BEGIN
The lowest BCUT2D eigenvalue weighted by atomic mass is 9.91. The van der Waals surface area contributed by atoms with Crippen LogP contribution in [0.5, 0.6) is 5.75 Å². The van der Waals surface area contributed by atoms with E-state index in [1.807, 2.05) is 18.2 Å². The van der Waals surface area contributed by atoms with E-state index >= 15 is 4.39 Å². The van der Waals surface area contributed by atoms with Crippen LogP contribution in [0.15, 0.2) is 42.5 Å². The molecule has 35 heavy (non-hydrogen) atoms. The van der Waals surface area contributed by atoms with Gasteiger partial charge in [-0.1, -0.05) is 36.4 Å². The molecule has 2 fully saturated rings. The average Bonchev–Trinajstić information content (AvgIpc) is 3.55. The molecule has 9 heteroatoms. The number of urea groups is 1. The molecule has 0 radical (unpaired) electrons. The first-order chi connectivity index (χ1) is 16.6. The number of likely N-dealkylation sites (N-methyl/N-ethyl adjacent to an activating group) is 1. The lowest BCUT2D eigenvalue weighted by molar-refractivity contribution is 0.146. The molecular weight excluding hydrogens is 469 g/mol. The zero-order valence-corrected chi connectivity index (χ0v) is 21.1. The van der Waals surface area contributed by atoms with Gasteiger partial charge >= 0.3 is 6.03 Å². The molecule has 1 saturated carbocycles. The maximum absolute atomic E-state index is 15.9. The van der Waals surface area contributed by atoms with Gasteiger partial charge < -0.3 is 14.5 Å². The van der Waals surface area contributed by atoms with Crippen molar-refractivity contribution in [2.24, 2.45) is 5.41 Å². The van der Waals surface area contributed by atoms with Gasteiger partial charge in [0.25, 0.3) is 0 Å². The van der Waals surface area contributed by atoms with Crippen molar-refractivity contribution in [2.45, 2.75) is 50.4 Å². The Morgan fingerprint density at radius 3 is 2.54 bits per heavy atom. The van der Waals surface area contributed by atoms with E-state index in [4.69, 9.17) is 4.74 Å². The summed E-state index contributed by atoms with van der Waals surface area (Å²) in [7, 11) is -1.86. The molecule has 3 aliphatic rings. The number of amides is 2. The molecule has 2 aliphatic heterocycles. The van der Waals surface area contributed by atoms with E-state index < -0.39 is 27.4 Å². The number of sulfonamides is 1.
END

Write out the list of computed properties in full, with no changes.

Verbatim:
The lowest BCUT2D eigenvalue weighted by atomic mass is 9.91. The van der Waals surface area contributed by atoms with Crippen LogP contribution in [0.5, 0.6) is 5.75 Å². The van der Waals surface area contributed by atoms with E-state index in [1.807, 2.05) is 18.2 Å². The van der Waals surface area contributed by atoms with E-state index >= 15 is 4.39 Å². The van der Waals surface area contributed by atoms with Crippen LogP contribution in [0.15, 0.2) is 42.5 Å². The molecule has 35 heavy (non-hydrogen) atoms. The van der Waals surface area contributed by atoms with Gasteiger partial charge in [-0.1, -0.05) is 36.4 Å². The molecule has 2 fully saturated rings. The average Bonchev–Trinajstić information content (AvgIpc) is 3.55. The molecule has 9 heteroatoms. The number of urea groups is 1. The molecule has 0 radical (unpaired) electrons. The first-order chi connectivity index (χ1) is 16.6. The number of likely N-dealkylation sites (N-methyl/N-ethyl adjacent to an activating group) is 1. The lowest BCUT2D eigenvalue weighted by molar-refractivity contribution is 0.146. The molecular weight excluding hydrogens is 469 g/mol. The zero-order valence-corrected chi connectivity index (χ0v) is 21.1. The van der Waals surface area contributed by atoms with Gasteiger partial charge >= 0.3 is 6.03 Å². The molecule has 1 saturated carbocycles. The maximum absolute atomic E-state index is 15.9. The van der Waals surface area contributed by atoms with Gasteiger partial charge < -0.3 is 14.5 Å². The van der Waals surface area contributed by atoms with Crippen molar-refractivity contribution in [2.24, 2.45) is 5.41 Å². The van der Waals surface area contributed by atoms with Gasteiger partial charge in [0.25, 0.3) is 0 Å². The van der Waals surface area contributed by atoms with Crippen molar-refractivity contribution in [2.45, 2.75) is 50.4 Å². The Morgan fingerprint density at radius 3 is 2.54 bits per heavy atom. The van der Waals surface area contributed by atoms with E-state index in [4.69, 9.17) is 4.74 Å². The summed E-state index contributed by atoms with van der Waals surface area (Å²) in [7, 11) is -1.86. The molecule has 3 aliphatic rings. The number of amides is 2. The molecule has 2 aliphatic heterocycles. The van der Waals surface area contributed by atoms with E-state index < -0.39 is 27.4 Å². The number of sulfonamides is 1.